Our community is honored to have the permanent loan of a Torah scroll from the Memorial Scrolls Trust (MST) in London, England.
This scroll, MST#11, was originally from an unknown town in Bohemia and Moravia. It was confiscated during the Holocaust and put into the Jewish Museum in Prague under the Nazis. After the war, the Czech government took ownership of the museum, and in 1964 sold 1564 scrolls to the Westminster Synagogue in London, financed by donor Ralph Yablon.
Subsequently the Czech Memorial Scrolls Centre, a charity later reorganized into the Memorial Scrolls Trust, was formed and the scrolls have subsequently been allocated to communities and organizations around the world, including Congregation Beth Emeth. The scrolls are never sold or donated, but are allocated on loan.
How MST#11, our Holocaust "Zachor" Czech Torah, Came to Beth Emeth
At Congregation Beth Emeth, we call MST#11 the Holocaust Torah, and also the Zachor (Remember) Torah, as the Hebrew word Zachor is part of the design on the beautiful cover. We thank several Beth Emeth families who were involved in acquiring, repairing and dressing our Holocaust Torah:
- The Marks family, led by Michael Marks, conceived the idea to acquire one of the "Czech Torahs" in 1995, to coincide with the opening of our major building addition in 1996. Michael worked with our then Rabbi Steven M. "Rabbi Steve" Glazer and our then congregation President David Kamerling to arrange for the loan of a Czech Torah, and the Marks family traveled to London to pick up our Holocaust Torah.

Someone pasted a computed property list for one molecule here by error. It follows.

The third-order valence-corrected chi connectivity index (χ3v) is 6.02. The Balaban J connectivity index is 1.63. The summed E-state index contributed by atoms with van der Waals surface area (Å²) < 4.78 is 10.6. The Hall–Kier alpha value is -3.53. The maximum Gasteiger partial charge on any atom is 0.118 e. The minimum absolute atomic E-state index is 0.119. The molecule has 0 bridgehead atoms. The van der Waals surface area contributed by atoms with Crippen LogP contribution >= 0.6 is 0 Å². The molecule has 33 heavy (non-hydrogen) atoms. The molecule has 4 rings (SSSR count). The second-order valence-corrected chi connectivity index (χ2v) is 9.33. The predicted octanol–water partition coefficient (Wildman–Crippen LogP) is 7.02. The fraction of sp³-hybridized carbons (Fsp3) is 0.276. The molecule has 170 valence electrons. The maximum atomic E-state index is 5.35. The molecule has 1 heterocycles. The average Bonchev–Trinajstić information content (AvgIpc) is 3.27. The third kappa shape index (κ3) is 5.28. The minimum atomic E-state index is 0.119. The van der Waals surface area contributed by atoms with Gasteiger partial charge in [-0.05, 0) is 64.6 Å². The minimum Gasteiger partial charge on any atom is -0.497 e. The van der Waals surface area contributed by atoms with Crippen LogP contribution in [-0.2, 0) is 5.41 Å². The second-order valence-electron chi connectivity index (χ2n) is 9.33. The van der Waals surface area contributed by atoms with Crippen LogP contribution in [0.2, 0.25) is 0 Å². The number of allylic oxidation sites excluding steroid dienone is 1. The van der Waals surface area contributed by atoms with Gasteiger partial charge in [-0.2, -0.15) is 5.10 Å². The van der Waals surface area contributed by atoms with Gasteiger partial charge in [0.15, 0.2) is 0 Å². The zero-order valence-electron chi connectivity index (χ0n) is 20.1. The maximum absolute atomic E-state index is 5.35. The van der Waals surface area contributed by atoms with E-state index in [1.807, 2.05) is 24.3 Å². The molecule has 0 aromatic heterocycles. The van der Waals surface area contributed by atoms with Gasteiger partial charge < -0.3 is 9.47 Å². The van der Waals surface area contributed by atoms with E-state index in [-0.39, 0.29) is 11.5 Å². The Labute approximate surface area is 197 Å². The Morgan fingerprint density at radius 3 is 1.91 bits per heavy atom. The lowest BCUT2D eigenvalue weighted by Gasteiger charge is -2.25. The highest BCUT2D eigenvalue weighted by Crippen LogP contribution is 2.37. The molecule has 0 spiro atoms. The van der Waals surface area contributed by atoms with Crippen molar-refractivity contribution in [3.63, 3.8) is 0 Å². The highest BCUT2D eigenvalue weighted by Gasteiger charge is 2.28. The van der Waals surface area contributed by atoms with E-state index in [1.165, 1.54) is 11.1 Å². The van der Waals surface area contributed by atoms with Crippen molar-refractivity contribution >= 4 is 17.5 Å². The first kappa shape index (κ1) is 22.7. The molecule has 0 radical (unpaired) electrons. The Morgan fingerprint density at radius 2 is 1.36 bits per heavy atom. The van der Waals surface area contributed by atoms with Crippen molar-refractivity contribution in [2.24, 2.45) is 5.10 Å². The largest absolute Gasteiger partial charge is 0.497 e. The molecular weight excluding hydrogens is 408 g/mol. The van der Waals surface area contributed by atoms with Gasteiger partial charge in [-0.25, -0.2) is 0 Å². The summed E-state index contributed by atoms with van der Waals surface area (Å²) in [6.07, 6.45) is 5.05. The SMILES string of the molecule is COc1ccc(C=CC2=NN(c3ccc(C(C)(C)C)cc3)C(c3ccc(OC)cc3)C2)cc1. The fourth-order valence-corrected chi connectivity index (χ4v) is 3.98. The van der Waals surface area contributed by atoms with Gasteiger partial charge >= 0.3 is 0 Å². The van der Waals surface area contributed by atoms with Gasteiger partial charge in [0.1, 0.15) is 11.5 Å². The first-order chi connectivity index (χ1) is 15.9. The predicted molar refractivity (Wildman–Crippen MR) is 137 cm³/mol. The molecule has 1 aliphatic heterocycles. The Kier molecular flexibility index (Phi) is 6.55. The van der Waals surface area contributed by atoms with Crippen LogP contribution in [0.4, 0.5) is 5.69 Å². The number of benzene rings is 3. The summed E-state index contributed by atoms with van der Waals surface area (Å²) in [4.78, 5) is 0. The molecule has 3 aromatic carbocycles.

- The Schatz family donated the funds for the required donation to the Centre, in memory of Anna Perl.
- The Amsel family donated the ornate crown, in memory of Amsel family members of Slovakia.
- Families of the confirmation class of 1998 donated the Zachor cover.
More About our Holocaust "Zachor" Czech Torah and How We Use It
When the Torah first arrived at Congregation Beth Emeth, it was in very poor condition, and repairs were made so that it could serve our congregation as a living memorial and educational tool. Torn sections needed to be mended and sewn. Holes need to be repaired. This effort was completed in December, 1996. However, while the Torah was now in better physical condition, it still was not considered repairable to kosher standards, and thus cannot be used for regular worship.
The Torah was dedicated on May 2, 1997 in the presence of the the families who helped bring it to us and much of the congregation (see photo). You can read the dedication speech by Michael Marks, Rabbi Steven M. Glazer's remarks on the occasion, and the newsletter article Our Torah's Journey.
The Torah is kept in our ark, and is given a seat of honor on the bema at many b'nai mitzvah (see photo at top right). We read from it on Shabbat Zachor, and this Torah is also used for many educational events.
Display Featuring the Torah
In our sanctuary there is a beautiful display that includes photos of the Torah and the official certificate of loan, as well as an inspiring prayer spoken by Rabbi Harold Reinhart at the reconsectration of Scroll No. 931 at Westminster Synagogue, London, England, in 1968. Take a look next time you're here!
Photo of the Holocaust Torah for Learning Readings (for Shabbat Zachor Only)
Note: this torah is not kosher due to extensive damage during the holocaust, and it used by special permission for Shabbat Zachor only.